The correction of the air intake computation can be made, according to one embodiment of the invention, by establishing the relationship between back pressure and the correction as a correction coefficient and multiplying this correction coefficient by the computed amount of air intake. FIG. 5 shows the relationship between the correction coefficient (K) and the back pressure at air-intake volumes QA1 through QA6 at various computation times. As shown in this Figure, when the throttle is fully closed, the air intake volume is at a minimum (QA1) and K is equal to 1. When the throttle is opened, the air intake volume and back pressure increases so that K becomes less than 1. Thus, by multiplying by this correction coefficient, the computed air intake volume is decreased. If the corrected air intake is used as the basis for the computation of the fuel injection, then the amount of fuel injected is also decreased so as to achieve the optimum air/fuel mixture.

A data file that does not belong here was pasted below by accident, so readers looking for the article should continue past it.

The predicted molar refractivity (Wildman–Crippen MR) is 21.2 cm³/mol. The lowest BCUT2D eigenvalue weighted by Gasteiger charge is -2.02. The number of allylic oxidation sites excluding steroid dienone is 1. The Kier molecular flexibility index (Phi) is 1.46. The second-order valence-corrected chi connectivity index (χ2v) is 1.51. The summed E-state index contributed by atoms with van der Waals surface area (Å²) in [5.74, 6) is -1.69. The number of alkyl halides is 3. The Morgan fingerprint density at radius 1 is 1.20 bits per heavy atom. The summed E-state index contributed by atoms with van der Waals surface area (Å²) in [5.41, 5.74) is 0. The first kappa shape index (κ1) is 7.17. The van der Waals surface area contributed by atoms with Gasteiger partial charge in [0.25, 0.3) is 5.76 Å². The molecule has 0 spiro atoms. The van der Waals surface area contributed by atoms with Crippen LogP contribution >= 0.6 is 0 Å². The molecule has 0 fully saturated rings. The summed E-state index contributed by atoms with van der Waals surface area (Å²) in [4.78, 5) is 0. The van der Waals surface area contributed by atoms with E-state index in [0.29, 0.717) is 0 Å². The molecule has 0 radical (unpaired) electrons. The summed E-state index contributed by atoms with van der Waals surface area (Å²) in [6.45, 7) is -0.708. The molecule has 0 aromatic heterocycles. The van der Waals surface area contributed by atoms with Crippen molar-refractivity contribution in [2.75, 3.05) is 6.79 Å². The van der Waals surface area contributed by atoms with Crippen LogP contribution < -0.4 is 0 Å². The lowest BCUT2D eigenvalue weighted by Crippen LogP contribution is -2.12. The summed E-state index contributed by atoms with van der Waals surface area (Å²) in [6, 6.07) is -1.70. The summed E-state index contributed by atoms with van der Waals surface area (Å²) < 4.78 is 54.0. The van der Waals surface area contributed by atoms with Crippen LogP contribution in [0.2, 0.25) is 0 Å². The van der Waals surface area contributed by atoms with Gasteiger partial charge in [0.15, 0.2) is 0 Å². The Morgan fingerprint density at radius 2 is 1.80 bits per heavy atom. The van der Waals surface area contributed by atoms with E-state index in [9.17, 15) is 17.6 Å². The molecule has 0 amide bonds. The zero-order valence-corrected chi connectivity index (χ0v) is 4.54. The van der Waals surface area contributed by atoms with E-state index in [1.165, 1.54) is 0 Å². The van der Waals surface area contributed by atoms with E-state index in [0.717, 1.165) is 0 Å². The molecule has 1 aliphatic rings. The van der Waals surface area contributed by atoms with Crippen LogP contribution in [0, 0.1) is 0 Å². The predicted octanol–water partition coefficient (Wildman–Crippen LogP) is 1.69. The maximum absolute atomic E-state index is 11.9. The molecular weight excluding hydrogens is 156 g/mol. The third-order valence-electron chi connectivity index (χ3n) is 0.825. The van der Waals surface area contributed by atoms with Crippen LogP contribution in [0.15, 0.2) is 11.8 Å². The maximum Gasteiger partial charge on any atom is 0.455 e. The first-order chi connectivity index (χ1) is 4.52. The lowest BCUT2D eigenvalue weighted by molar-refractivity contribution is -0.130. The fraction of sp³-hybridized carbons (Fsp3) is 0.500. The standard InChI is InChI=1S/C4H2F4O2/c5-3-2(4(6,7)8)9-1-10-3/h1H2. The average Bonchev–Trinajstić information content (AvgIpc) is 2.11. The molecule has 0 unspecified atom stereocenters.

The correction of the air intake volume computation may be with a correction coefficient K<1 as shown in FIG. 5, but it may also be made with a correction coefficient K>1 as shown in FIG. 6, which results in increasing the computed value for air intake. If the amount of fuel injection is determined after making this correction to the value computed for air intake, then the fuel injection increases to increase the engine speed, compensating for the lowered output caused by a back pressure increase.
Since there is a 1 to 1 computation for the amount of fuel injection and the computed value for the air intake, approximately the same relationship exists between the computed amount of air intake and the back pressure. Accordingly, similar graphs are obtained in FIGS. 5 and 6 for the relationship between the correction coefficient and the fuel-injection amount. This means that it is not necessary to correct the computed value of air intake to determine the amount of fuel injected. Instead, according to another embodiment of the invention the computed amount of fuel injected may be directly corrected. Further, it is also possible to correct both the computed value for air intake and the computed value for fuel injection.